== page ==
(Last Updated On: 21/03/2017)

Let’s face it. The reality is that job searching is hard. If done correctly, a search can almost feel like a full time job in itself. It takes time to build networks, craft resumes, and research companies. In between those tasks are trips to the dry cleaners, haircuts and let’s not forget all that internet surfing time, checking job boards and social media. It can feel like a numbers game, and if luck isn’t on your side, negativity can easily set in.

Sitting in front of the computer may seem productive at first (All those job postings! All those cover letters!), but continued solo work can also lead to feelings of isolation. One way to counteract these feelings (and get out of the house!) is to volunteer.

Volunteer

Volunteering can help you stay positive for a variety of reasons. It can expose you to fresh perspectives, new areas of your neighborhood, and new people. Contributing to your community in a different way can also help you build new skills.

Staying in a familiar routine may seem easy and ‘safe’, but stretching out of your comfort zone allows you to build muscles (both literal and figurative) you may not have even known you had. These feelings of accomplishment can also go a long way towards building confidence – something that can dwindle with repeated job rejections. (Secret tip – you may even snag a surprising job lead this way. I once worked on a Habitat for Humanity crew that connected me to a person who later became a friend. Fast-forward a few months, and this friend ended up helping me get my first job in higher education!)

To find out more about volunteer needs in your community, search the internet, or speak to your local library or chamber of commerce.

Talk to people

Another tip for staying positive? Talk to others who’ve been in your shoes.

Being out of work is commonplace in today’s market, and chances are good that you know at least a few people in your network who might have struggled staying positive during a job search. There is nothing embarrassing about sharing your difficulties. Ask them what they did to keep moving forward.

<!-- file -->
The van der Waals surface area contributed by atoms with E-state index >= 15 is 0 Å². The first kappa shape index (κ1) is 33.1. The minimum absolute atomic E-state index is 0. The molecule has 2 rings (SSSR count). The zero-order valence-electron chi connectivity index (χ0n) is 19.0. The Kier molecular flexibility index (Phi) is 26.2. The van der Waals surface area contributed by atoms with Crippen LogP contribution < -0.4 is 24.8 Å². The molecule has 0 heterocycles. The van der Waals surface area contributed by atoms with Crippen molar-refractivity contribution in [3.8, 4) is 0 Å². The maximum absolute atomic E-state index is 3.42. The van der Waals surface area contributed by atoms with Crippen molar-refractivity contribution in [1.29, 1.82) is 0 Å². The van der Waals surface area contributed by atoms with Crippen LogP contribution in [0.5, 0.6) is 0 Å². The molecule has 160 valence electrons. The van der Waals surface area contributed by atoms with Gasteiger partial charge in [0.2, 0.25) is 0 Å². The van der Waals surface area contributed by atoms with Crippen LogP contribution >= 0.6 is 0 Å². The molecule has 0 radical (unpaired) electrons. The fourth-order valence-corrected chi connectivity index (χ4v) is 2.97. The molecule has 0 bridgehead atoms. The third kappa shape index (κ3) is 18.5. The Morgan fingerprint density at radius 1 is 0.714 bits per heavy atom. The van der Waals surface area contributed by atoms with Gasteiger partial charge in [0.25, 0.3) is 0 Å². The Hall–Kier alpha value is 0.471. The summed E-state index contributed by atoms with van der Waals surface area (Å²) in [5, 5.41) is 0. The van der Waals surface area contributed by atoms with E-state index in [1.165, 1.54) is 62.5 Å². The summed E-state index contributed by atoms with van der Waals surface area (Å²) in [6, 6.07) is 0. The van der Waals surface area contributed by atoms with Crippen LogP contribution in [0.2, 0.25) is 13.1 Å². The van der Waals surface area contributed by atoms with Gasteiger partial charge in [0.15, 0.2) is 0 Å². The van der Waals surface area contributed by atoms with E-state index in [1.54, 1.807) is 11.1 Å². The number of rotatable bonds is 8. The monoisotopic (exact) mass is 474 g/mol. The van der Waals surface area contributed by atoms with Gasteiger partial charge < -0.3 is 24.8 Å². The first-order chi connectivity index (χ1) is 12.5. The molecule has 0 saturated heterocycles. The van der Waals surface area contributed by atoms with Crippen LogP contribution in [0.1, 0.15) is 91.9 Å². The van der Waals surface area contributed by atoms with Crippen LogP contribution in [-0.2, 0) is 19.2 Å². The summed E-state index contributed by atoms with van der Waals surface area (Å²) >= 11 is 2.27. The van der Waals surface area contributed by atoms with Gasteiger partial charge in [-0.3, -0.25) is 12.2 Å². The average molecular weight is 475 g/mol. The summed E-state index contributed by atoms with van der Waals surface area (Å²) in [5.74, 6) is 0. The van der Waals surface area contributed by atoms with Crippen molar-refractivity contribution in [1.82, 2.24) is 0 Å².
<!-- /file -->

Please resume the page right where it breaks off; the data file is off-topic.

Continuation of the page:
Hearing specific examples will remind you that you are definitely not alone and that things will change. People who have experienced the challenges of a lengthy job search understand the situation you’re dealing with and will most likely be quick to offer support. If you aren’t sure of who to talk to, investigate your local area unemployment office for networking meetings.

Be generous

Offer your skills to someone. For free.

Studies show that giving stimulates the reward centers of the brain – which can lead to all kinds of good feelings! Just because you haven’t found your dream employer yet, doesn’t mean your skills don’t have value.

Where can you give away your gifts? Is web design your thing? Can you help a struggling entrepreneur design a website and logo? Are you an educator? How about offering to tutor someone in your neighborhood? Paying it forward is one more way you can make a positive impact.

Make time for fun

Finally – don’t forget to have fun. A job search can feel all encompassing. When you’re not on the computer, you are most likely glued to your phone, checking messages and email every hour (or every few minutes). Taking a break from the search to play taps into different areas of your brain and allows you to change focus.

Is your idea of having fun to binge-watch Arrested Development on Netflix? Get off the couch, kick it up a notch and give something new a whirl. Try an improvisation class or a glow in the dark miniature golf session to tap into your inner child. It may have lasting effects. (Secret Tip #2 – improvisation has been known to aid in soft skills development – key characteristics employers are looking for in today’s working world!)

Staying positive during a job search can seem like a daunting task. Taking time to get away from the computer and try new things is a great way to inject new life to your routine and start feeling those positive vibes.

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Erika is a career development professional with over 15 years of experience in both corporate and higher education settings. Her current role is Assistant Director of Career Education at a private university in Chicago, Illinois. She also works with individuals on strengths discovery, interviewing skills and networking. She can be reached at careerplayground (at) gmail.com

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